Industry Voice: Why include illiquid assets in DC schemes?

clock • 4 min read
Industry Voice: Why include illiquid assets in DC schemes?

While DB schemes invest in a range of illiquid markets, DC schemes are instead highly concentrated.

Why include illiquid assets?

According to the recent Productive Finance Working Group (PFWG) report, there are three reasons to include illiquid assets in the default portfolio of a DC pension scheme.

Investing in private markets improves diversification as less liquid assets offer different return drivers and access to different markets which can reduce risk. These assets offer access to an illiquidity premium which may deliver higher risk adjusted returns net of costs and charges.

These assets also have the potential to access inflation-linked cash flows to offer members some purchasing power protection. At the moment DB schemes have access to these benefits while many DC schemes do not.

Future wealth

This is despite DC schemes being responsible for the future wealth accumulation of a majority of the UK's working age population. The current value of DB assets in the UK is estimated to be over 3.5 times the size of occupational DC assets but over time the relative sizes of these pots will shift1.

Eleven years since the launch of automatic enrolment in 2012, there are now 18 million active savers in UK workplace DC schemes. Over this period their assets have increased from around £200bn to around £600bn and are expected to double to £1.2trn by 20312.

As DC schemes grow and become a more important contributor to the wealth of UK citizens, the industry should be thinking about developing the sophistication and diversification of its asset allocation. So, what's holding schemes back?

Legacy issues

When speaking to schemes trustees about why the barriers to investing in private markets, the need for liquidity is often expressed as one of the key concerns, along with the higher costs of these asset classes.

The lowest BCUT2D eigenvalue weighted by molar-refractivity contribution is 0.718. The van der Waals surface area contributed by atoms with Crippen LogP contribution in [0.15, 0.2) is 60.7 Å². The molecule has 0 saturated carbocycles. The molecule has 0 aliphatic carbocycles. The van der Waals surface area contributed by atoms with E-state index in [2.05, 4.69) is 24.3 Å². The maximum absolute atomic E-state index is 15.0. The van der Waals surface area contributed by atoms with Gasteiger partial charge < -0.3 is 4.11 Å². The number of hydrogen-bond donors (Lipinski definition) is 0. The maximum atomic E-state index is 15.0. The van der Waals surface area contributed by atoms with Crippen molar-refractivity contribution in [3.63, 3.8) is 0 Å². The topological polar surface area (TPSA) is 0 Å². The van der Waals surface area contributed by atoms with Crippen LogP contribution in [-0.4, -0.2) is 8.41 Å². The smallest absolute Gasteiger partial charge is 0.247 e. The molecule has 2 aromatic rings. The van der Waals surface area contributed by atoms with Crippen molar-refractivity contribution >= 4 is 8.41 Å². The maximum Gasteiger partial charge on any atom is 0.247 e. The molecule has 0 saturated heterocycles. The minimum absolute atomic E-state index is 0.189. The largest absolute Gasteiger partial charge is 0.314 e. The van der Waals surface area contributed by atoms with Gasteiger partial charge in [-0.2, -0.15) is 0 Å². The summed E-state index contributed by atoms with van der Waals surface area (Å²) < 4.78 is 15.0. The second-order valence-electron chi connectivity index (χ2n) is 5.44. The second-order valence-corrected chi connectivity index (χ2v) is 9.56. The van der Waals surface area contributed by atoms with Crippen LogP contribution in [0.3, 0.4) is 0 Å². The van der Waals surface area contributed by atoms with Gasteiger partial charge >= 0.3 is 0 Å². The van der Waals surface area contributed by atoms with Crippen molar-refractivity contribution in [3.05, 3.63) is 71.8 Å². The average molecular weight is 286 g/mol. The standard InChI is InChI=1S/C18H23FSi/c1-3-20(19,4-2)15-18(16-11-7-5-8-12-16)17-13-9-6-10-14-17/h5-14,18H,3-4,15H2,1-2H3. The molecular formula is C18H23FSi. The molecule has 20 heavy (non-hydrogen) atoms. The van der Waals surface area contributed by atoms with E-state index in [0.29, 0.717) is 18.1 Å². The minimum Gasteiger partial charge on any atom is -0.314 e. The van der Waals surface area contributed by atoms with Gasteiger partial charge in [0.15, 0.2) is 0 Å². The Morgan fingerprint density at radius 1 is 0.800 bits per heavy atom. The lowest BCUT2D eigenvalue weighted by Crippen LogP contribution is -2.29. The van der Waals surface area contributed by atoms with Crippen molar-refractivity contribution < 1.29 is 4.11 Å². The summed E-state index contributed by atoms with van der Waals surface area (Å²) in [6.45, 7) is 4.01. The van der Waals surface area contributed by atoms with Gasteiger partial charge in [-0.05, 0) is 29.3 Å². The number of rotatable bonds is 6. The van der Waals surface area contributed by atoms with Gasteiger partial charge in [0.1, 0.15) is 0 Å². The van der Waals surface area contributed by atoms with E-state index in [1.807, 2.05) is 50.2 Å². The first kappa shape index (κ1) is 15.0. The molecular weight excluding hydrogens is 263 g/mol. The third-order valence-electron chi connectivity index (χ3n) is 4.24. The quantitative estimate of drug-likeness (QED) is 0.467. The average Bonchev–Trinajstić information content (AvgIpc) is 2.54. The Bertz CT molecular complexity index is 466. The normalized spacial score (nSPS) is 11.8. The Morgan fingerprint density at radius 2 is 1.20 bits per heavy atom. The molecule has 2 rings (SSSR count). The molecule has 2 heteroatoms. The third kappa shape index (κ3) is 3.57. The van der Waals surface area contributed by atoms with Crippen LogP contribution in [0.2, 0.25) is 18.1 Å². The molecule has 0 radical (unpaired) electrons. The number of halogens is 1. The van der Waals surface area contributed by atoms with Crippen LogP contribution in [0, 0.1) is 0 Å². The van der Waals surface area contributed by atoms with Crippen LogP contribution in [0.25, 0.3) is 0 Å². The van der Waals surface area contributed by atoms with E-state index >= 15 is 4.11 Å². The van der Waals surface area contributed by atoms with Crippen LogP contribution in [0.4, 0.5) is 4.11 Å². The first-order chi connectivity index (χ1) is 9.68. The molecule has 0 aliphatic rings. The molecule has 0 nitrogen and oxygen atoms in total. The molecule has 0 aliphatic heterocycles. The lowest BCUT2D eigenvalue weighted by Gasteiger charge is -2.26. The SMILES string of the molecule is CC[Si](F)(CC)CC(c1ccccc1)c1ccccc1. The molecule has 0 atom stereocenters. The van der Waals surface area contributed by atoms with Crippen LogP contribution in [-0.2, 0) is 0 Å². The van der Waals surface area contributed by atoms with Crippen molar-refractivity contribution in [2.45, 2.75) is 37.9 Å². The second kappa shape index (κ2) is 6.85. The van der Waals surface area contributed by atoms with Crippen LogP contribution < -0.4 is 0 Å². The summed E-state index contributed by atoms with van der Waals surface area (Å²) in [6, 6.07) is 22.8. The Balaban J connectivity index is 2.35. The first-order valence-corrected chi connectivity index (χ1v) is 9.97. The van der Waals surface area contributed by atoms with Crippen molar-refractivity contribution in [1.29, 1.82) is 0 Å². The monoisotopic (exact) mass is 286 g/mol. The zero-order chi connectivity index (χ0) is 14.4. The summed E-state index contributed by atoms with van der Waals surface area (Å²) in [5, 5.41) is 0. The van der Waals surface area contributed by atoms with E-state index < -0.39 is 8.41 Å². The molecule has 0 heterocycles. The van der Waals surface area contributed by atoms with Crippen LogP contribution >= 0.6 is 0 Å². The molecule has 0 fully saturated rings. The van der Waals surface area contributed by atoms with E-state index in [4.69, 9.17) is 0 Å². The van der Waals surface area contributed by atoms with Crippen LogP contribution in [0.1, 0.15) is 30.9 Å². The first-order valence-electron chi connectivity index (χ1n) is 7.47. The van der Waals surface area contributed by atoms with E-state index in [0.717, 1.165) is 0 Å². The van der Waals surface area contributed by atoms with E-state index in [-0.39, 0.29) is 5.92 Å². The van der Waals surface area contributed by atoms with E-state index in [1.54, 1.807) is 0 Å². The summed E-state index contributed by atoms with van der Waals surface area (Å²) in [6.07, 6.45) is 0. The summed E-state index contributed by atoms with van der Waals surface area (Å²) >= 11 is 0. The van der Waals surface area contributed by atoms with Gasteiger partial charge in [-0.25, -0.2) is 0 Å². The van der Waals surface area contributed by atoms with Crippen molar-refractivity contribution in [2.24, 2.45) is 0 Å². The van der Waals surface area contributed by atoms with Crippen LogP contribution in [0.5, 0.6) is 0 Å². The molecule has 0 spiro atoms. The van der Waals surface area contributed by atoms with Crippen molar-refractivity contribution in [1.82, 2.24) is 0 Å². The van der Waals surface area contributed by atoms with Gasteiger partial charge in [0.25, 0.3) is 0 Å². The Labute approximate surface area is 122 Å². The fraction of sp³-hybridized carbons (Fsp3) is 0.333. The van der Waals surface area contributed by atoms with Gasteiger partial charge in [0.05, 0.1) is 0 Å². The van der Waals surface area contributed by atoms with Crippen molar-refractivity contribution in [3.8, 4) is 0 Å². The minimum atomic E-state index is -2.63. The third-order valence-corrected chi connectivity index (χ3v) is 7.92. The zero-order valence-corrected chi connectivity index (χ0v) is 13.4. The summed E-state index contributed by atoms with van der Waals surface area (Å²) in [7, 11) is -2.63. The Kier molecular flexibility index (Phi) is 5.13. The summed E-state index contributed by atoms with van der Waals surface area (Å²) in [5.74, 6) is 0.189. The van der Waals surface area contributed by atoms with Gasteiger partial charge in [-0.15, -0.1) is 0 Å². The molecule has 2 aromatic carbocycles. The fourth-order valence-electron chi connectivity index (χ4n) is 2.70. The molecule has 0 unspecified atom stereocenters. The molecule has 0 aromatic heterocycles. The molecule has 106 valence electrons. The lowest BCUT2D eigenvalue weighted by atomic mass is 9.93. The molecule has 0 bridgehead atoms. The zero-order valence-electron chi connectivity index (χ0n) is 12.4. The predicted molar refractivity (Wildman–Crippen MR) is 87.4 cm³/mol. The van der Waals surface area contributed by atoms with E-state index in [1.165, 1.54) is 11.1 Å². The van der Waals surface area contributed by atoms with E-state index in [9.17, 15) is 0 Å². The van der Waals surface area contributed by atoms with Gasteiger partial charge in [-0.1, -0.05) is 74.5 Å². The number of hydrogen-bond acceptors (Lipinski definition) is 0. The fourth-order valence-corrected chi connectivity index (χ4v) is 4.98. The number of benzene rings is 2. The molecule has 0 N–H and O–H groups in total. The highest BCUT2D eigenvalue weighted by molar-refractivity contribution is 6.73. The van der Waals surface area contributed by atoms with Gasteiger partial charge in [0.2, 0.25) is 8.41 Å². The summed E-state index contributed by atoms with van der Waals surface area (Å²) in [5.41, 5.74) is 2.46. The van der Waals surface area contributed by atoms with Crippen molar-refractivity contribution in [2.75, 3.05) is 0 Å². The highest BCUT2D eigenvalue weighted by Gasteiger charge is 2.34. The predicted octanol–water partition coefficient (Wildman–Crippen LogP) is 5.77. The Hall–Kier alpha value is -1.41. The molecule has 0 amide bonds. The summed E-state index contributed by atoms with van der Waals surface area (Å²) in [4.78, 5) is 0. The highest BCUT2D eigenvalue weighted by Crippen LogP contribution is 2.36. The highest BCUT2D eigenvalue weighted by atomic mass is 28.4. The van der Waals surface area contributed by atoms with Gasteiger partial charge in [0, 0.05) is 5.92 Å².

There is a fundamental liquidity mismatch at the heart of UK's DC schemes. These pension pots will accumulate wealth for workers over many decades, yet many schemes use platforms which have daily dealing requirements.

While these daily dealing requirements are more of a legacy issue than a deliberate design feature, they have stymied the size of the asset universe used by such schemes. Arguably a DC pension represents one of the longest investment durations available, the individual can be investing in their pension over a 60 year plus period, through accumulation and then decumulation. Therefore, why the need for daily dealing? A scheme will need to ensure it can meet short-term redemptions but given the positive cash flows received on a daily basis from contributions this need can be managed. Just as I explained in a previous blog there are good reasons for the higher costs of private equity, this blog highlights why liquidity concerns should not hold back DC schemes from investing in private assets.

Meeting liquidity needs

While many DC schemes have not invested in private markets funds, some have allocated to this asset class while also meeting the liquidity needs of their member.

The recent Productive Finance Working Group (PFWG) report concluded a broader range of DC schemes could find their way of replicating this.

As highlighted above trustees can invest in private markets in the default fund by understanding its future cashflows. As these are likely to be strong and predictable for the future, this should provide decision makers with comfort.

If trustees determine their risk appetite for private market assets, then carry out scenario analysis and stress testing of liquidity events this should provide further comfort, says the report from the PFWG.

Liquidity at fund level

Decision makers will also need to work with fund managers to understand the liquidity of the underlying investments as well as the structure of the underlying fund itself, adds the PFWG report.

This includes considering the impact of different fund structures on the ability of the scheme to access liquidity and the range of liquidity tools used by managers. When open-ended funds are used, fund managers will need to set a minimum notice period in a way that ensures alignment with their ability to manage the fund, i.e., 3 months under the Long-Term Asset Fund (‘LTAF') product structure.

So, in some respects it's a similar issue to cost, in that now feels the right time to take a step back from the existing operational model and ask some serious questions on why certain aspects, such as daily pricing are necessary within a system that now has little need for these constraints and one that is seeking to enhance member outcomes.


  1. Sources: Broadridge 2021 UK DC & RI Navigator (estimate for 2022), Financial Survey of Pension Schemes, Office for National Statistics, December 2022.
  2. Source: Broadridge 2021 UK DC & RI Navigator.



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